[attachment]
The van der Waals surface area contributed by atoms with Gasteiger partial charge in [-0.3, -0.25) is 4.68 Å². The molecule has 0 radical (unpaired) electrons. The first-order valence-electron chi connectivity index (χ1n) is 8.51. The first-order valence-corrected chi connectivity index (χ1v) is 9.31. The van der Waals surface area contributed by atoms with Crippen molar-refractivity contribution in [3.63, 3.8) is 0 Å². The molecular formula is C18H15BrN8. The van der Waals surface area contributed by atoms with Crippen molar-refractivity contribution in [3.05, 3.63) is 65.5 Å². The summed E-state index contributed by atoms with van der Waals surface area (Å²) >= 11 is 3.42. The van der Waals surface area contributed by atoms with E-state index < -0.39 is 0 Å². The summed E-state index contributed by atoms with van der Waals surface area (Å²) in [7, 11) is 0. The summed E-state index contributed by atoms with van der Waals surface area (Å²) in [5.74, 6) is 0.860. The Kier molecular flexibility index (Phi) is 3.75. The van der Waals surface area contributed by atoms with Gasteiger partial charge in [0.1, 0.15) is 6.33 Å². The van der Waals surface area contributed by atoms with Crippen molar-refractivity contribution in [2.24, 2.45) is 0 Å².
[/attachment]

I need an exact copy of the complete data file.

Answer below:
The van der Waals surface area contributed by atoms with Gasteiger partial charge in [-0.3, -0.25) is 4.68 Å². The molecule has 0 radical (unpaired) electrons. The first-order valence-electron chi connectivity index (χ1n) is 8.51. The first-order valence-corrected chi connectivity index (χ1v) is 9.31. The van der Waals surface area contributed by atoms with Crippen molar-refractivity contribution in [3.63, 3.8) is 0 Å². The molecular formula is C18H15BrN8. The van der Waals surface area contributed by atoms with Crippen molar-refractivity contribution in [3.05, 3.63) is 65.5 Å². The summed E-state index contributed by atoms with van der Waals surface area (Å²) >= 11 is 3.42. The van der Waals surface area contributed by atoms with E-state index < -0.39 is 0 Å². The summed E-state index contributed by atoms with van der Waals surface area (Å²) in [7, 11) is 0. The summed E-state index contributed by atoms with van der Waals surface area (Å²) in [5.74, 6) is 0.860. The Kier molecular flexibility index (Phi) is 3.75. The van der Waals surface area contributed by atoms with Gasteiger partial charge in [0.1, 0.15) is 6.33 Å². The van der Waals surface area contributed by atoms with Crippen molar-refractivity contribution in [2.24, 2.45) is 0 Å².